According to The New York Times, the Treasury Department reported today that they are planning to sell 30 million shares of General Motors Company (NYSE:GM). This news comes on the heels that General Motors is going to be reinserted into the Standard & Poor’s 500-stock index. In the past, the Treasury Department made it clear that they were going to sell their 300 million shares of GM (around 18% of the company) by early 2014. The Treasury Department said that they will sell the shares through predefined written trading plans.
The Treasury Department attained the shares when they provided General Motors with a $49.5 billion bailout in 2009. This past December, the Treasury Department sold 200 million shares of GM for $5.5 billion. After that sale, General Motors was left with 300 million shares. The Retiree Medical Benefits Trust division of the United Automobile Workers union will also participate in the offering by selling 20 million shares.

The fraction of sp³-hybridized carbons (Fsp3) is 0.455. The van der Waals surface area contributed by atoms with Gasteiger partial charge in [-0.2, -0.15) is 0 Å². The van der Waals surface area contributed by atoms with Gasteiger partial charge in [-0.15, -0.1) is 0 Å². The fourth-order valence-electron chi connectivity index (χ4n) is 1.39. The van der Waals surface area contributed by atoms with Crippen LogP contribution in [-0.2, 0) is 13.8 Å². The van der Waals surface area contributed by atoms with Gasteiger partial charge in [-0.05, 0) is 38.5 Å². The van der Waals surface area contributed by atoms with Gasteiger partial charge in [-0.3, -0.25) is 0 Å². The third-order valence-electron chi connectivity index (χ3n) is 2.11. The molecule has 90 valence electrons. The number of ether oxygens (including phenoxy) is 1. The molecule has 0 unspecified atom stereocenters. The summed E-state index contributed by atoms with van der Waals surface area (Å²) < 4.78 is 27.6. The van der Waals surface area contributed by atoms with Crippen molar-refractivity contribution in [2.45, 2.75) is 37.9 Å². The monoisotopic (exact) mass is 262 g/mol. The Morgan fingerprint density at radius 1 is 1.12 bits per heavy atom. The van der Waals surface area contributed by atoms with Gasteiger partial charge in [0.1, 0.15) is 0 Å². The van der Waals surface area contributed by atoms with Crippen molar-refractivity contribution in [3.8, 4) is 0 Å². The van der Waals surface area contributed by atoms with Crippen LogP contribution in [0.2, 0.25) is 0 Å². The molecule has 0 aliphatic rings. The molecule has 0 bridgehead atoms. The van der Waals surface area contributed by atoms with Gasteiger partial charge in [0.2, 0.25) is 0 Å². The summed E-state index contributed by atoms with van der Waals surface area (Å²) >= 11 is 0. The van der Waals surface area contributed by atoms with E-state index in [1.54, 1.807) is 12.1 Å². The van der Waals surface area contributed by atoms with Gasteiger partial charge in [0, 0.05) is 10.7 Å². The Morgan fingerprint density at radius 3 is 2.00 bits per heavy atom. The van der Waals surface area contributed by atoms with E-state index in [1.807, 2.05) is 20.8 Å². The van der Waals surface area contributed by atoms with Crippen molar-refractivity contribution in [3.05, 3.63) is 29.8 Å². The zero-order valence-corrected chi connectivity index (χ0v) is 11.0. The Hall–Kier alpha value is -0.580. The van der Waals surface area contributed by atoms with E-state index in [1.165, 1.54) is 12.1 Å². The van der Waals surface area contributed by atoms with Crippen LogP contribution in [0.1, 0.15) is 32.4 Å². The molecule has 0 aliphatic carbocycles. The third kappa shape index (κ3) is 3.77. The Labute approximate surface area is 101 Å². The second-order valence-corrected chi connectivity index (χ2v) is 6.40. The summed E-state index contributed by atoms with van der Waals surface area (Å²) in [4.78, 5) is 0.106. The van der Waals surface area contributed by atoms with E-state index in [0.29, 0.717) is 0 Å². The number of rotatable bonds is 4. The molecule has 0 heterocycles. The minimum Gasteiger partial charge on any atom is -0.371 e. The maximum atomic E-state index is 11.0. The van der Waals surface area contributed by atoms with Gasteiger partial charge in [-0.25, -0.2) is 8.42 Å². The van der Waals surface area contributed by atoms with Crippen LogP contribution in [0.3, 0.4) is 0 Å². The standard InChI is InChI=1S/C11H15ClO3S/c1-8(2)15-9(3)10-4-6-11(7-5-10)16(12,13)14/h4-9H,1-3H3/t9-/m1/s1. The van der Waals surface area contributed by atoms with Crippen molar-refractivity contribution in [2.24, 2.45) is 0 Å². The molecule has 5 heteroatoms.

Earlier this week, the S&P announced that General Motors is going to be replacing H.J. Heinz in the stock index starting tomorrow. Berkshire Hathaway and 3G Capital acquired Heinz as part of a deal to take the company private. GM was a member of the S&P 500 since it was started in 1957. When GM filed for bankruptcy in 2009, they were removed from the S&P 500.
GM’s stock is expected to rise when the news is confirmed that the auto company has been added to the S&P 500 again. When GM went public in November 2010, they had an offering price of $33 and now the company is trading at about $34.10. The Treasury Department is working with JPMorgan Chase, Morgan Stanley, and Citigroup as the joint book-running managers for the proposed offering.